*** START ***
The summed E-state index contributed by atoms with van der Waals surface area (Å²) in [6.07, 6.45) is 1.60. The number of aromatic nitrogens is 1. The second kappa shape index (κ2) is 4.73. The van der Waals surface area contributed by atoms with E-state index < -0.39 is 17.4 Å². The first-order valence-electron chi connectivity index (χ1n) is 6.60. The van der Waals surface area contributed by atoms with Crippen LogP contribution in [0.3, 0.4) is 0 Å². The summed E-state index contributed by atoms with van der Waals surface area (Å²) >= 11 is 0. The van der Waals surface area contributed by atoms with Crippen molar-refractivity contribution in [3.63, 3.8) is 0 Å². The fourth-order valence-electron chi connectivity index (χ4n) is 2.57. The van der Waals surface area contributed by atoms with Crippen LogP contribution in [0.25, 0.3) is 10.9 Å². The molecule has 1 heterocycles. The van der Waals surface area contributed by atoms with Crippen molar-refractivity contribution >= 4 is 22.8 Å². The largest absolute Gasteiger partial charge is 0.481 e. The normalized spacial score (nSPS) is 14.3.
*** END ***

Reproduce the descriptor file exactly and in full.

The summed E-state index contributed by atoms with van der Waals surface area (Å²) in [6.07, 6.45) is 1.60. The number of aromatic nitrogens is 1. The second kappa shape index (κ2) is 4.73. The van der Waals surface area contributed by atoms with E-state index < -0.39 is 17.4 Å². The first-order valence-electron chi connectivity index (χ1n) is 6.60. The van der Waals surface area contributed by atoms with Crippen LogP contribution in [0.3, 0.4) is 0 Å². The summed E-state index contributed by atoms with van der Waals surface area (Å²) >= 11 is 0. The van der Waals surface area contributed by atoms with Crippen molar-refractivity contribution in [3.63, 3.8) is 0 Å². The fourth-order valence-electron chi connectivity index (χ4n) is 2.57. The van der Waals surface area contributed by atoms with Crippen LogP contribution in [0.25, 0.3) is 10.9 Å². The molecule has 1 heterocycles. The van der Waals surface area contributed by atoms with Crippen molar-refractivity contribution >= 4 is 22.8 Å². The largest absolute Gasteiger partial charge is 0.481 e. The normalized spacial score (nSPS) is 14.3.